Proverbs 8 & Ephesians 1

Proverbs 8

    Does not wisdom call?
        Does not understanding raise her voice?
    On the heights beside the way,
        at the crossroads she takes her stand;
    beside the gates in front of the town,
        at the entrance of the portals she cries aloud:
    “To you, O men, I call,
        and my cry is to the children of man.
    O simple ones, learn prudence;
        O fools, learn sense.
    Hear, for I will speak noble things,
        and from my lips will come what is right,
    for my mouth will utter truth;
        wickedness is an abomination to my lips.
    All the words of my mouth are righteous;
        there is nothing twisted or crooked in them.
    They are all straight to him who understands,
        and right to those who find knowledge.
    Take my instruction instead of silver,
        and knowledge rather than choice gold,
    for wisdom is better than jewels,
        and all that you may desire cannot compare with her.
    
    
    “I, wisdom, dwell with prudence,
        and I find knowledge and discretion.
    The fear of the LORD is hatred of evil.
    Pride and arrogance and the way of evil
        and perverted speech I hate.
    I have counsel and sound wisdom;
        I have insight; I have strength.
    By me kings reign,
        and rulers decree what is just;
    by me princes rule,
        and nobles, all who govern justly.
    I love those who love me,
        and those who seek me diligently find me.
    Riches and honor are with me,
        enduring wealth and righteousness.
    My fruit is better than gold, even fine gold,
        and my yield than choice silver.
    I walk in the way of righteousness,
        in the paths of justice,
    granting an inheritance to those who love me,
        and filling their treasuries.
    
    
    “The LORD possessed me at the beginning of his work,
        the first of his acts of old.
    Ages ago I was set up,
        at the first, before the beginning of the earth.
    When there were no depths I was brought forth,
        when there were no springs abounding with water.
    Before the mountains had been shaped,
        before the hills, I was brought forth,
    before he had made the earth with its fields,
        or the first of the dust of the world.
    When he established the heavens, I was there;
        when he drew a circle on the face of the deep,
    when he made firm the skies above,
        when he established the fountains of the deep,
    when he assigned to the sea its limit,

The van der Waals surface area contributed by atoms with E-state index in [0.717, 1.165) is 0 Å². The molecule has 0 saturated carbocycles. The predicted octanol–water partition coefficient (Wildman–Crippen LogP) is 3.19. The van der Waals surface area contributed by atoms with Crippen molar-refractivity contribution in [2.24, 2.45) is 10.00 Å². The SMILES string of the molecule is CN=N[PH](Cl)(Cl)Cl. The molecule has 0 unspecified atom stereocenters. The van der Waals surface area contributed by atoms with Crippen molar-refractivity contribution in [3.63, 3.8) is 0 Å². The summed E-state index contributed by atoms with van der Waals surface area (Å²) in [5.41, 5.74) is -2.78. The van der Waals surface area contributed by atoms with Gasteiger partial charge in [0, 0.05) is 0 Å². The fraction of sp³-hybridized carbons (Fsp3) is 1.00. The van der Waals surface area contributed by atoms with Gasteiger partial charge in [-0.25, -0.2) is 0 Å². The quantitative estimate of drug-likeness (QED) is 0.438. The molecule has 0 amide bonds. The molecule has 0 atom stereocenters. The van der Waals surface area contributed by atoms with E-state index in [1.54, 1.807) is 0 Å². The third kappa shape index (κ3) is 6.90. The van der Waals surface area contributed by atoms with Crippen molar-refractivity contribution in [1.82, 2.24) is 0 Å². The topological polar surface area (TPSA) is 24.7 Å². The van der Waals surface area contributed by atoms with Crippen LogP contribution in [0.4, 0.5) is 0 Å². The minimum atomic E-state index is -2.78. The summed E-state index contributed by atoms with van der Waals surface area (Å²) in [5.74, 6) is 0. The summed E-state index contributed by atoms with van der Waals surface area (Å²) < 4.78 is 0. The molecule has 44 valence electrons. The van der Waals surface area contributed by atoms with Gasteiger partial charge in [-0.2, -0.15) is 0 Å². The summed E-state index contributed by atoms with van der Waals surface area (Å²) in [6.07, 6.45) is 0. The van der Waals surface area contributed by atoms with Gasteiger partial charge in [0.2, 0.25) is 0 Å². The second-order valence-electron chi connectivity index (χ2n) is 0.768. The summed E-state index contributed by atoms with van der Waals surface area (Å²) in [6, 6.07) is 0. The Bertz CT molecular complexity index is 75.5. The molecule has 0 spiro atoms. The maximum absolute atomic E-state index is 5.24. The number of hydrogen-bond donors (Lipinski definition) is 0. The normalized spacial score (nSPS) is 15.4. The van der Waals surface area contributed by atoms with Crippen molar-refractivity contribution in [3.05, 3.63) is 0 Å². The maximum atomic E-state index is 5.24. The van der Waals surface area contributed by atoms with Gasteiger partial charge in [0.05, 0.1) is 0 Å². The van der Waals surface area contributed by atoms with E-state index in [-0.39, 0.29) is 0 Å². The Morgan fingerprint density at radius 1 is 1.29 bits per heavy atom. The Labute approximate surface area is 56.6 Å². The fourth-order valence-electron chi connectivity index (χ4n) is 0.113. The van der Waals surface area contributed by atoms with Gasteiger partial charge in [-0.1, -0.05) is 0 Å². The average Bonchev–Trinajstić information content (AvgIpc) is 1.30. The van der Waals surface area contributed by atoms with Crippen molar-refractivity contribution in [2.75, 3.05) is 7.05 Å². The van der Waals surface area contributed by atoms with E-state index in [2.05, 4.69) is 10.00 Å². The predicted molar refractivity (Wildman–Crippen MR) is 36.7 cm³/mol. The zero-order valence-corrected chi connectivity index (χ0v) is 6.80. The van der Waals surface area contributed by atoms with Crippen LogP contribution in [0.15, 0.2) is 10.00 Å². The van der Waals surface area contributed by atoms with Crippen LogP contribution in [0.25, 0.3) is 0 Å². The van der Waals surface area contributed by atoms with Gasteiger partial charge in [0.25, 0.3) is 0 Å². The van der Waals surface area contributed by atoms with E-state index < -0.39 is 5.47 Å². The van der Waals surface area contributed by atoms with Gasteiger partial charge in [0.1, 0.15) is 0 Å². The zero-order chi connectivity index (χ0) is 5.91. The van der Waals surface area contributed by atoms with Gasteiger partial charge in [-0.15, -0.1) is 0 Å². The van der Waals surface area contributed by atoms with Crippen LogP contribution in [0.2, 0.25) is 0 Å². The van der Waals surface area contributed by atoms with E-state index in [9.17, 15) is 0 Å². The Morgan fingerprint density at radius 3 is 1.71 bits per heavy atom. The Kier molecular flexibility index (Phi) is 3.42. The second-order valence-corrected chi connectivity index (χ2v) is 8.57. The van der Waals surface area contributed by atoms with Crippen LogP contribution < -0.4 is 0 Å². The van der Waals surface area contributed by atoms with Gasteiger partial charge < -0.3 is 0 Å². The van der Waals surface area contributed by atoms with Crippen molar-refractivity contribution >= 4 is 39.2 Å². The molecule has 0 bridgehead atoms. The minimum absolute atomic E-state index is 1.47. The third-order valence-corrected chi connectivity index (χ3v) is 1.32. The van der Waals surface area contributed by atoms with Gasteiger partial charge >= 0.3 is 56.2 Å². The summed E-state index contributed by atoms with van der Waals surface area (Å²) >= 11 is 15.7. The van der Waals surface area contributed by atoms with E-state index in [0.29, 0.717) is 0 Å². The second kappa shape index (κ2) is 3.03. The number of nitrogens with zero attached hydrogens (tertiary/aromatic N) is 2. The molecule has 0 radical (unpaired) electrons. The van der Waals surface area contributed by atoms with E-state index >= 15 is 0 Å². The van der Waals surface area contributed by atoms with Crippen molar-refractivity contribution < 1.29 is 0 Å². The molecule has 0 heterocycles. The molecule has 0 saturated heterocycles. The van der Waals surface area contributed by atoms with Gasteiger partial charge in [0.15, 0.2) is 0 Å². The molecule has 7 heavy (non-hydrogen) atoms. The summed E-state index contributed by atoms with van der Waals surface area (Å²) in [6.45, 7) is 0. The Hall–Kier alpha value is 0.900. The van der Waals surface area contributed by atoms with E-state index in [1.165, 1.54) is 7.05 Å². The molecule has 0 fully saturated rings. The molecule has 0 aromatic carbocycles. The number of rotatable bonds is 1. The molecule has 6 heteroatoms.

so that the waters might not transgress his command,
    when he marked out the foundations of the earth,
        then I was beside him, like a master workman,
    and I was daily his delight,
        rejoicing before him always,
    rejoicing in his inhabited world
        and delighting in the children of man.
    
    
    “And now, O sons, listen to me:
        blessed are those who keep my ways.
    Hear instruction and be wise,
        and do not neglect it.
    Blessed is the one who listens to me,
        watching daily at my gates,
        waiting beside my doors.
    For whoever finds me finds life
        and obtains favor from the LORD,
    but he who fails to find me injures himself;
        all who hate me love death.”
    

(Proverbs 8 ESV)

Ephesians 1

    Paul, an apostle of Christ Jesus by the will of God,

    To the saints who are in Ephesus, and are faithful in Christ Jesus:

    Grace to you and peace from God our Father and the Lord Jesus Christ.

    Blessed be the God and Father of our Lord Jesus Christ, who has blessed us in Christ with every spiritual blessing in the heavenly places, even as he chose us in him before the foundation of the world, that we should be holy and blameless before him. In love he predestined us for adoption as sons through Jesus Christ, according to the purpose of his will, to the praise of his glorious grace, with which he has blessed us in the Beloved. In him we have redemption through his blood, the forgiveness of our trespasses, according to the riches of his grace, which he lavished upon us, in all wisdom and insight making known to us the mystery of his will, according to his purpose, which he set forth in Christ as a plan for the fullness of time, to unite all things in him, things in heaven and things on earth.

    In him we have obtained an inheritance, having been predestined according to the purpose of him who works all things according to the counsel of his will, so that we who were the first to hope in Christ might be to the praise of his glory. In him you also, when you heard the word of truth, the gospel of your salvation, and believed in him, were sealed with the promised Holy Spirit, who is the guarantee of our inheritance until we acquire possession of it, to the praise of his glory.